Everyone likes something extra. The University of New Hampshire’s public safety notification system delivers the expected security features but it goes beyond public safety. The school can leverage its security investment for everyday uses—like promoting bookstore sales or updating parking availability.
Like most other colleges, UNH has several emergency platforms in place to protect students and faculty. The rub is how to reach visitors—alumni, visiting sports teams—who are not in the campus database. The Clery Act requires everyone be notified of dangerous situations, 24/7. How does one reach outsiders?
“We were looking to add some redundancy to our existing system and add some features to ensure we could reach all communities on campus,” said Paul Dean, chief of police and executive director of public safety at UNH. “Emergency notification on college campuses is a hot button issue,” he added.
UNH uses a system called Ping4 alerts. It will wake up a smartphone and alert users of incidents or events happening on campus, according to Michael Welts, senior vice president at Ping4. Its technology draws a geofence around any sized area and alerts anyone with the app downloaded. The app is free to users. It pays for itself by licensing and revenue sharing with the user. It was launched in New Hampshire in March with the Manchester, N.H., police department.
An alert can be campus-wide or localized to a single dorm that may be without hot water, for example. In the case of a recent sexual assault, a region of the campus was alerted. Since the app is full rich-media, a photo or video of a suspect can be attached to the alert.
“Look at this technology and look at the gaps in your emergency notification system,” said Dean. He merged Ping4 with his existing RSS feed.
Beyond colleges, the Commonwealth of Massachusetts is using it for emergency management. So is Littleton, Colo. A user signed up in one community, will automatically get emergency notifications when they move inside another geo-fence (but will not be bothered when they are not inside the geo-fence).
Getting the outsiders involved is a key component. At UNH athletic events, visitors can win t-shirts for signing up. UNH housing makes email blasts with the information in it. Dean used the example of a Harvard student who comes to UNH for a hockey game. Inside UNH’s catchment, the student would get UNH alerts. Outside it, he is not bothered.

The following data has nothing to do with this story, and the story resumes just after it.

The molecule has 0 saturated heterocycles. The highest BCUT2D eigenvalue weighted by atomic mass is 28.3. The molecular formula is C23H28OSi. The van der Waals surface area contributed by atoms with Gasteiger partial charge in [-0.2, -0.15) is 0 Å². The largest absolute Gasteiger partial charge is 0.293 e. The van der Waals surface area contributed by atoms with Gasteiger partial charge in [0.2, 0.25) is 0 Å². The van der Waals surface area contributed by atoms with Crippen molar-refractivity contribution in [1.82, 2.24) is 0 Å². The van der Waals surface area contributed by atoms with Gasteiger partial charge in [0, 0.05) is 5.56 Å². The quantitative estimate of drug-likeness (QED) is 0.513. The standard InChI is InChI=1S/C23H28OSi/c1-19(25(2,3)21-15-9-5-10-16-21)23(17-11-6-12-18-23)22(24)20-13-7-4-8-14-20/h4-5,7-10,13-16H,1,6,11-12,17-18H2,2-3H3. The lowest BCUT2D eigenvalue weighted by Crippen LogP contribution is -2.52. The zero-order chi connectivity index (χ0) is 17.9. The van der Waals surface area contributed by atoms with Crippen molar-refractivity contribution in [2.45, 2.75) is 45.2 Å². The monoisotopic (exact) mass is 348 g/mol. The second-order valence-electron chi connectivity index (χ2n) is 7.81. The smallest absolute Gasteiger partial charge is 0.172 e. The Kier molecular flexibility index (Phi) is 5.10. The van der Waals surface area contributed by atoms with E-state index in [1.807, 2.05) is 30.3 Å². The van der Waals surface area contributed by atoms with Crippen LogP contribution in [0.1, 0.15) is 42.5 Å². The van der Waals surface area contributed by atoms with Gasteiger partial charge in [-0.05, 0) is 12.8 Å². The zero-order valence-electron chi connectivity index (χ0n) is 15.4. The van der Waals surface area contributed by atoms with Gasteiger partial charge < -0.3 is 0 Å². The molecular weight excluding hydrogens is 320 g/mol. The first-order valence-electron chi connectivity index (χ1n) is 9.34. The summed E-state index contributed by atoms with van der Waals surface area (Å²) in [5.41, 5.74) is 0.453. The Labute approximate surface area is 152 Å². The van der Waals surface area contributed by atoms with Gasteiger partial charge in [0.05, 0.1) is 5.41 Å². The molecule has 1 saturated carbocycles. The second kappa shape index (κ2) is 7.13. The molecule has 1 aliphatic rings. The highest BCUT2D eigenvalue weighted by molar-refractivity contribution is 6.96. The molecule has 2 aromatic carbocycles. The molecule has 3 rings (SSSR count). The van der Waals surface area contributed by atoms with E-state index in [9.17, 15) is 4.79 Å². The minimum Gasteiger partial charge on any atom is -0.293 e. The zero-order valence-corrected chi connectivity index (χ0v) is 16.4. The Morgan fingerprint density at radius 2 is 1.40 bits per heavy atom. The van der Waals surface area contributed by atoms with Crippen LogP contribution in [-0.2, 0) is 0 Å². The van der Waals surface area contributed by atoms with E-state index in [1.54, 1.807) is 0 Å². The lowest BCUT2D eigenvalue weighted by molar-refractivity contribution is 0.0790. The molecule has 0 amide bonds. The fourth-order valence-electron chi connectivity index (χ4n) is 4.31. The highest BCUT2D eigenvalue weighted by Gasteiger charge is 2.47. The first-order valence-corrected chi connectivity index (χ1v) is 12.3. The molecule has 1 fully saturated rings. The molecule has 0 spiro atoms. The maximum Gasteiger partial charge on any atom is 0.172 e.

Dean likes the fact the app lives in the background and does not require anyone to give a cell phone number or email address. Since it is app-based, there is little battery drain. It works on Android and iPhone platforms right now. Windows devices will be up in the first half of 2013, Welts said.
Dean said UNH cannot rely 100 percent on Ping4 since only 58 percent of the campus has smartphones. “To comply with the Clery Act, I need to reach 100 percent of the people,” Dean said. “One system is not a catch-all. I believe in redundancy. I want our public to have several options.”
Jamie Heitmiller, Ping4’s director of sales for education, said the system can:
- Warn of storms or natural disasters
- Protect and inform students during attacks
- Provide emergency communications during a power outage or communications failure
- Help find missing persons
- Evacuate buildings or move people away from crime scenes
Given the growth in smartphone use, the system makes sense. Heitmiller said that while 52 percent of the university population, nationwide, currently carries a smartphone, by 2016, that figure is projected at 90 percent.
The secure Web interface lets a school create and “broadcast” alerts to any sized location from a parking space to a stadium to an entire town. They can post event information, bookstore sales, cafeteria menus, or deals from local merchants.